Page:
17 Sep 2015
Are we really sure that legislating on the governance of universities is wise? I ask because I count the University sector as one of Scotland’s outstanding success stories and I’m no longer sure what we think we’re fixing by interfering in the independence of such important civic institutions.
Universities Scotland certainly doesn’t think it’s helpful and, whilst you’ll say that’s no surprise, they do make some concerning points. The consequences, for example, for universities’ charitable status of overdoing increased Government influence hardly look worth the risk. That status is critical in securing research funding from many foundations.
It’s worth remembering just what universities achieve. They’re the reason Glasgow has more of its workforce educated to at least degree level than any of the 10 biggest cities in the UK outside London – one of the 10 reasons for Glasgow being an economic powerhouse. That alone makes for a competitive offer when the city is pitching for inward investment.
The universities are magnets for research talent in key growth sectors like health and life sciences, energy and engineering. Every one of Glasgow’s universities substantially increased its position in the UK’s 2014 research excellence rankings.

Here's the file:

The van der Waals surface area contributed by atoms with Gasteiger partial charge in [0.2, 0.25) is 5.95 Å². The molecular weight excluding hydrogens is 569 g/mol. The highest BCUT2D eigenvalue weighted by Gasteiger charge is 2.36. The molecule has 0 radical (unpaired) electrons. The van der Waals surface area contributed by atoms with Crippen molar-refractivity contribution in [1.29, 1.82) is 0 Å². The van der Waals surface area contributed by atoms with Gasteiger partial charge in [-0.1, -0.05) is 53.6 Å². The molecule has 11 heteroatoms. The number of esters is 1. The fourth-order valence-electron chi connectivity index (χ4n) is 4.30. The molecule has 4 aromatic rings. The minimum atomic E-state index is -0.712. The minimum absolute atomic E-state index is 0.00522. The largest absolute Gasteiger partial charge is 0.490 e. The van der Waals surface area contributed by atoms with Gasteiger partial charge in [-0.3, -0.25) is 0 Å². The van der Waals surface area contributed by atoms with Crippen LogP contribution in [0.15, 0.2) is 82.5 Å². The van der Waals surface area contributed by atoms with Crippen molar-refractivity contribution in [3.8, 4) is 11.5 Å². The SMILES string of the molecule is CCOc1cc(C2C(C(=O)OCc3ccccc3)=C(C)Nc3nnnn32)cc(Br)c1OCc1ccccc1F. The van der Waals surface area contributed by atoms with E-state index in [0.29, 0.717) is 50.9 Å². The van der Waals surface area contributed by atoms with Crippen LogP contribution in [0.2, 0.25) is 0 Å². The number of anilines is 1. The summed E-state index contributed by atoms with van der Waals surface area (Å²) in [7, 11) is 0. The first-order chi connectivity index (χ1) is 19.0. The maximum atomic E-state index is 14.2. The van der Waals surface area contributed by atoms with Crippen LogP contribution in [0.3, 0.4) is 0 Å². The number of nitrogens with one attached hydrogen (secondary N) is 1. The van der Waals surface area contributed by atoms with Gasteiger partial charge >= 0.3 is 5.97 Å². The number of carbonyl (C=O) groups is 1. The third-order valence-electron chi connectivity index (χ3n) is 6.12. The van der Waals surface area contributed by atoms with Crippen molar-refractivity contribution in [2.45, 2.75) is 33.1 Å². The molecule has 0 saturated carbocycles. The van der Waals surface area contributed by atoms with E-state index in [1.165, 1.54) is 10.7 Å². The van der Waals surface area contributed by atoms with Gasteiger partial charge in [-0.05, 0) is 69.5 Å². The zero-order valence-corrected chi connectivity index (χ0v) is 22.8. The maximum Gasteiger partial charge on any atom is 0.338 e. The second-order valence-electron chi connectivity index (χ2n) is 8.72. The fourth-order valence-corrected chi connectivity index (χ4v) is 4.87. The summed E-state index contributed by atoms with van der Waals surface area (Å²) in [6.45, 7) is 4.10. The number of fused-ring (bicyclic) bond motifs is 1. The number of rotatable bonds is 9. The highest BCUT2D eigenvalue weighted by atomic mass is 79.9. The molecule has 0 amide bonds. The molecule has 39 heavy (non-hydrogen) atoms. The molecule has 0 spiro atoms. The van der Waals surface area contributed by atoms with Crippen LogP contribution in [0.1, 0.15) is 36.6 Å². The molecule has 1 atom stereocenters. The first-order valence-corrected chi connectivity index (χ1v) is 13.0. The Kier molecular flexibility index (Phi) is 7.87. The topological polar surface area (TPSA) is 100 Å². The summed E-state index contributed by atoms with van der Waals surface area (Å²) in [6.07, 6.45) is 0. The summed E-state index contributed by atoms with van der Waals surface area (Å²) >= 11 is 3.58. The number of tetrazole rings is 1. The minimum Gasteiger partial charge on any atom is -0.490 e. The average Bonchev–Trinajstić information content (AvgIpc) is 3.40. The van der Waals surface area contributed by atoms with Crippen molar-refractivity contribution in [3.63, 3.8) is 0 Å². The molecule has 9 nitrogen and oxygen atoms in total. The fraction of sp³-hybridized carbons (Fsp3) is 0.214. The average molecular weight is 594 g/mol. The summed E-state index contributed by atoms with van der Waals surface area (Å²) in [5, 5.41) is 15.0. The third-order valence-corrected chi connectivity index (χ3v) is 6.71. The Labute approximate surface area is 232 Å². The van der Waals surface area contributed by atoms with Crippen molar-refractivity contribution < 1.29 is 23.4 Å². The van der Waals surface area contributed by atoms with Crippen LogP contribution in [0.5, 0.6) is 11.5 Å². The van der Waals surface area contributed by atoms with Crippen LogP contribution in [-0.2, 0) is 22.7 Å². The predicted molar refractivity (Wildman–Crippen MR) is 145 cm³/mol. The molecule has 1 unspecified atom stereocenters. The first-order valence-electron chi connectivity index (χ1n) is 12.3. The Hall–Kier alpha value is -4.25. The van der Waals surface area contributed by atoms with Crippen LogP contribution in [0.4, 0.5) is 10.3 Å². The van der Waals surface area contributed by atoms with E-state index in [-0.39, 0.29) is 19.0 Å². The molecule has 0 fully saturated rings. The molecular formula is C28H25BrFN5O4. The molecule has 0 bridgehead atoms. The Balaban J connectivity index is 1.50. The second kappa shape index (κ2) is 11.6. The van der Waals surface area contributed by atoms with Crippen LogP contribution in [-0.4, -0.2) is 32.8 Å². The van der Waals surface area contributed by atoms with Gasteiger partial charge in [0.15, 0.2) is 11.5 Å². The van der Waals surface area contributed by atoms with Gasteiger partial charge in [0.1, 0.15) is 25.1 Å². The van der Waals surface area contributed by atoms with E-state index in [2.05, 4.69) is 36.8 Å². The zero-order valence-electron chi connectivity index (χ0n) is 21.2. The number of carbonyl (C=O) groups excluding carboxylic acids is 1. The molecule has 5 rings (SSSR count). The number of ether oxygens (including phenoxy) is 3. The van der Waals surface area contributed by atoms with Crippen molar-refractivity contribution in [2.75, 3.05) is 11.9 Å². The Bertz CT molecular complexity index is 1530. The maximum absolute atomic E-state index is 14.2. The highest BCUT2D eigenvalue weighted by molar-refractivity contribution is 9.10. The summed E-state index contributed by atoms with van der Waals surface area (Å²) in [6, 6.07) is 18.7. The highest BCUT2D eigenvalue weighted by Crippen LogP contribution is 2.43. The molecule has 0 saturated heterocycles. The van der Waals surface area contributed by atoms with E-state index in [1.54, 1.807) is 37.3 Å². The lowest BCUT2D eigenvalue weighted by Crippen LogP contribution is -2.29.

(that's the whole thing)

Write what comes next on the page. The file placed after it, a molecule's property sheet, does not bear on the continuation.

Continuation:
They’re deepening their relationship with the business community and beginning to tackle that long-established Scottish challenge of converting academic research into commercial returns. Glasgow University’s work on stratified medicine and Strathclyde’s work in its new Technology Innovation Centre have been highly promising recent examples.
They’re growing overseas trading links and attracting thousands of foreign students into the city. This success is encouraging further investment of several hundred millions of their own resources in modern campuses. You’ll see that at Glasgow Caledonian, at Strathclyde, at Glasgow School of Art and soon at Glasgow University as it rolls out its near £800m campus plan over the next seven years.
So, with demonstrable success on our hands, why is the Government legislating? Is it simply that we give the universities a considerable sum in public funding through the Scottish Funding Council as one Cabinet Secretary suggested? If so that isn’t good enough. Public money isn’t even the universities’ majority source of income.
I think the deal is straightforward. We give the universities public money to guarantee Scottish students get free higher education in return, and the universities are delivering at levels we would never have imagined 20 years ago. That’s it.
There are many fundamental issues to tackle in Scottish education. The governance of our universities does not appear to be one of them.